The Committee prevailed on the Administrator of the Common Fund to look at the statistics being used as the basis for the disbursement of the Common Fund. It was the view of the Committee that a misleading and inaccurate statistics would lead to a faulty decision.

The Committee was informed that there is a programme for capacity building for District Assembly officials, especially the Accountants.

On the issue of the 2 per cent of the Fund set aside for bulk purchase, the Deputy Minister informed the Committee that the allocation is meant for the purchases of items such as pick-up vehicles that will enhance the services of the District Assemblies.

3.0 conclusion

The Commi t t ee a f t e r ca re fu l consideration of the proposed formula for the distribution of the District Assemblies Common Fund approved Scenario A and recommends to the House to adopt its report and approve an amount of ¢1.0484 trillion for distribution to the District Assemblies.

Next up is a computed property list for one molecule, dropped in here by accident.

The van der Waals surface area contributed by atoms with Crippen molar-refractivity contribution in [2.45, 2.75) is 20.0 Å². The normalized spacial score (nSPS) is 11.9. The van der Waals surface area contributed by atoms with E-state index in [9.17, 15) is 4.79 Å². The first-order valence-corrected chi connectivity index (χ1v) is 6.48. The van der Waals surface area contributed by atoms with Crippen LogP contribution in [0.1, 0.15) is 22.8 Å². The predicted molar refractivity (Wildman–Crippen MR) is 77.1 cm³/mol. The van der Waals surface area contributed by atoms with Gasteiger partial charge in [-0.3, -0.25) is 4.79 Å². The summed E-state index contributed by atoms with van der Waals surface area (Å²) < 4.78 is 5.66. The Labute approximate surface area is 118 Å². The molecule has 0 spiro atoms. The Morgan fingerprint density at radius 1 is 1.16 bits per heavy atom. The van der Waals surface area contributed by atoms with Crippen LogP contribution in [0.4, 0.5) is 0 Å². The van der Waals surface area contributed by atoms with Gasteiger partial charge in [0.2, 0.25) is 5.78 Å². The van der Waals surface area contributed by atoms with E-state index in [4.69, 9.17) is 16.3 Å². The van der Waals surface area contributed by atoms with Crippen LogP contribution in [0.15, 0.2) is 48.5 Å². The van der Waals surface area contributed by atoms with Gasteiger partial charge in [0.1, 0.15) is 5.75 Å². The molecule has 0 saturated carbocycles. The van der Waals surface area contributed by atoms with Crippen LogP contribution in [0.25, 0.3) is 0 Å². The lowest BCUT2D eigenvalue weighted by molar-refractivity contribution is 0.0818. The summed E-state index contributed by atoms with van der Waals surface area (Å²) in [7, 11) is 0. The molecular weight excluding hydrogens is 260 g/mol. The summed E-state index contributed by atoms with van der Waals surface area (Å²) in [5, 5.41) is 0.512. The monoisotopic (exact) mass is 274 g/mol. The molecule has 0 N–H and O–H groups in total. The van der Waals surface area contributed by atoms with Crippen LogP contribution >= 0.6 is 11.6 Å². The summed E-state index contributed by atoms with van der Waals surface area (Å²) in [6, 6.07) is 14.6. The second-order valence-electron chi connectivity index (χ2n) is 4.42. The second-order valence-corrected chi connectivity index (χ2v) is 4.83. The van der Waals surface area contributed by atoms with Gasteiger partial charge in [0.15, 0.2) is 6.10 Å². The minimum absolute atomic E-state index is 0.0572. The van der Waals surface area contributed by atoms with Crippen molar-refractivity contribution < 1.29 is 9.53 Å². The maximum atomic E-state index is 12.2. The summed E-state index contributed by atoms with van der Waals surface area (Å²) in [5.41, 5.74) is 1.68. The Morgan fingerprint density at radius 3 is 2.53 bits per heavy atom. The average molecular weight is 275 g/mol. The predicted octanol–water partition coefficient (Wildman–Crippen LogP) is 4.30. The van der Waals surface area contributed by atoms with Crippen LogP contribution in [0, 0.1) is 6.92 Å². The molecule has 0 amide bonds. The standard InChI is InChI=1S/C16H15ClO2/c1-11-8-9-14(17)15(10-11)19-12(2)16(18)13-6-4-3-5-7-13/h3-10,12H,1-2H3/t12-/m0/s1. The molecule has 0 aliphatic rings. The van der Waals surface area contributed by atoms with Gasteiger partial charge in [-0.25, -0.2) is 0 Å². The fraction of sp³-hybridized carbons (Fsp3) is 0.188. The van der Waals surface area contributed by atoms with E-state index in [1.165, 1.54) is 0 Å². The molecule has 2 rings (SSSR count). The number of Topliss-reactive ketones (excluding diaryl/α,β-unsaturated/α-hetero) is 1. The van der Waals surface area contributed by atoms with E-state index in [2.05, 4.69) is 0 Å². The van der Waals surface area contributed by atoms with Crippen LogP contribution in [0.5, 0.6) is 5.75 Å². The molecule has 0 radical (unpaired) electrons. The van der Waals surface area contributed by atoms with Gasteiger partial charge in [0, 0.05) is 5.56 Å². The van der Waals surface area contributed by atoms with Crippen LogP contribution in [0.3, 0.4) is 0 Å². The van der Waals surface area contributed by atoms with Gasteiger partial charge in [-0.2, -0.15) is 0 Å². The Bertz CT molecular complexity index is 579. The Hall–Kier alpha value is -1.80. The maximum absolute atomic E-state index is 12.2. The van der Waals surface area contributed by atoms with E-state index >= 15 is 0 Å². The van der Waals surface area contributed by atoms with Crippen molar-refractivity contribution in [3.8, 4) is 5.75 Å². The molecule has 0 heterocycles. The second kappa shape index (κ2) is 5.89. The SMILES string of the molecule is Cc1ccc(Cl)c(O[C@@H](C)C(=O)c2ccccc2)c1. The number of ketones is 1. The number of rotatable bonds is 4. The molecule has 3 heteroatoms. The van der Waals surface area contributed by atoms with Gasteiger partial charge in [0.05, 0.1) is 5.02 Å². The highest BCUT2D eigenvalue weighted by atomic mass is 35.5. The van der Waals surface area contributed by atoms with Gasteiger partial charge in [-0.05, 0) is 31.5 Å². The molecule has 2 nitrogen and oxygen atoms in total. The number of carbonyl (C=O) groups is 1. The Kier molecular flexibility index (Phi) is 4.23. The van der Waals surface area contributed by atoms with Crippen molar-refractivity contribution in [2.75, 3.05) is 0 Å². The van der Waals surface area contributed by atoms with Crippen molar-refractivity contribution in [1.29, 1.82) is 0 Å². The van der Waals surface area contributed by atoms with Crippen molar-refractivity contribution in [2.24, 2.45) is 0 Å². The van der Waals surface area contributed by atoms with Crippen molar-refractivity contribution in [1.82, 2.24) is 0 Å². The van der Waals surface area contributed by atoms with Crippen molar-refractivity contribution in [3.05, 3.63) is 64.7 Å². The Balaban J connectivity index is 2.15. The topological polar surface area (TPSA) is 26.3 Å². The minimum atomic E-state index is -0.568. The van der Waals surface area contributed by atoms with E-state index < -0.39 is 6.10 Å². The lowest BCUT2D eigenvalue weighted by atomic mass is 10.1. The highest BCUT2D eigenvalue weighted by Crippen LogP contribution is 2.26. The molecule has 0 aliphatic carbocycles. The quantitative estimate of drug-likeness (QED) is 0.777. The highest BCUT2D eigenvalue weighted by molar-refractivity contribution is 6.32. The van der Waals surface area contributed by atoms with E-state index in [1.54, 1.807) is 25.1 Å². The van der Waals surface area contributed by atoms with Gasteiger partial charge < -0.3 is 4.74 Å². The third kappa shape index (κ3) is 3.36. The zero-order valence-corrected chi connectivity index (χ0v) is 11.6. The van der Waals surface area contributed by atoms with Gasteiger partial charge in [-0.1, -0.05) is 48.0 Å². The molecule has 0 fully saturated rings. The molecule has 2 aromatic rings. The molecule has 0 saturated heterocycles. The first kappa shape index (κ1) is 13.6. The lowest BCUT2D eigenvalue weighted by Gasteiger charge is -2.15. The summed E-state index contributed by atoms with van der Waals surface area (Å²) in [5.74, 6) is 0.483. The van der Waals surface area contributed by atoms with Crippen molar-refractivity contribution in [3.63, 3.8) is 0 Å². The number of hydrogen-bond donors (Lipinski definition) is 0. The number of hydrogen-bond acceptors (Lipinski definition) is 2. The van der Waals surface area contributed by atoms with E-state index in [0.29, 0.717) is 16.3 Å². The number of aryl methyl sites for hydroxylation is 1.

Respectfully submitted.

Mr. Abuga Pele (NDC - Chiana/

Paga): Mr. Speaker, I beg to second the motion but in doing so I would want to

know that there is a budget system through which plans and budgets are drawn by the various District Assemblies and submitted to the Ministry of Local Government and Rural Development.

And Mr. Speaker, if you go down to the District Assemblies, especially in my Assembly we know that increasingly we have made statements on the floor of this House asking for Government to go and desilt our dams or rehabilitate them because we know that dams are the critical lifeline to the people of the north.